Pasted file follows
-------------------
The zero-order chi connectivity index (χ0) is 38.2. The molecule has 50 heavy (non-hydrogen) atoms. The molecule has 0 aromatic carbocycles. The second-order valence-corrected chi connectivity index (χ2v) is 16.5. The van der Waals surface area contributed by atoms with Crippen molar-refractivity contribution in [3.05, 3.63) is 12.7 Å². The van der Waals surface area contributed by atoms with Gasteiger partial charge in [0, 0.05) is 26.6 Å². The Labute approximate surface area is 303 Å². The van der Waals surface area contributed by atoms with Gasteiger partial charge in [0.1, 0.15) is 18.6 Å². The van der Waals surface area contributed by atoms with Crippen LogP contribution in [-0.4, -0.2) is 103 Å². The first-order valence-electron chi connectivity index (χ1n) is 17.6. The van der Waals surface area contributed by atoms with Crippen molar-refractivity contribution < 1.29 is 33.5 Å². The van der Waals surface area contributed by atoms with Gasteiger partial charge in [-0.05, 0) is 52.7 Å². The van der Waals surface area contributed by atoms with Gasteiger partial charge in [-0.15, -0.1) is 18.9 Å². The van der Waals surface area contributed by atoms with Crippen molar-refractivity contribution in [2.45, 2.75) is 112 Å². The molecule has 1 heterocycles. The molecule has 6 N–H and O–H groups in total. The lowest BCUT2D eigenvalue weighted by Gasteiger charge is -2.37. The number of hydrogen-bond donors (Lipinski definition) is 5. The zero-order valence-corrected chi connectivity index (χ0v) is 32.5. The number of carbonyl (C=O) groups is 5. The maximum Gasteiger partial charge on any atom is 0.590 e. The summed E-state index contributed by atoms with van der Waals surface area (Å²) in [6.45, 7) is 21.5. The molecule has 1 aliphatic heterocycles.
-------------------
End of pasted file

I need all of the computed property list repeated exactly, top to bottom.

The zero-order chi connectivity index (χ0) is 38.2. The molecule has 50 heavy (non-hydrogen) atoms. The molecule has 0 aromatic carbocycles. The second-order valence-corrected chi connectivity index (χ2v) is 16.5. The van der Waals surface area contributed by atoms with Crippen molar-refractivity contribution in [3.05, 3.63) is 12.7 Å². The van der Waals surface area contributed by atoms with Gasteiger partial charge in [0, 0.05) is 26.6 Å². The Labute approximate surface area is 303 Å². The van der Waals surface area contributed by atoms with Gasteiger partial charge in [0.1, 0.15) is 18.6 Å². The van der Waals surface area contributed by atoms with Crippen LogP contribution in [-0.4, -0.2) is 103 Å². The first-order valence-electron chi connectivity index (χ1n) is 17.6. The van der Waals surface area contributed by atoms with Crippen molar-refractivity contribution < 1.29 is 33.5 Å². The van der Waals surface area contributed by atoms with Gasteiger partial charge in [-0.05, 0) is 52.7 Å². The van der Waals surface area contributed by atoms with Gasteiger partial charge in [-0.15, -0.1) is 18.9 Å². The van der Waals surface area contributed by atoms with Crippen molar-refractivity contribution in [2.45, 2.75) is 112 Å². The molecule has 1 heterocycles. The molecule has 6 N–H and O–H groups in total. The lowest BCUT2D eigenvalue weighted by Gasteiger charge is -2.37. The number of hydrogen-bond donors (Lipinski definition) is 5. The zero-order valence-corrected chi connectivity index (χ0v) is 32.5. The number of carbonyl (C=O) groups is 5. The maximum Gasteiger partial charge on any atom is 0.590 e. The summed E-state index contributed by atoms with van der Waals surface area (Å²) in [6.45, 7) is 21.5. The molecule has 1 aliphatic heterocycles.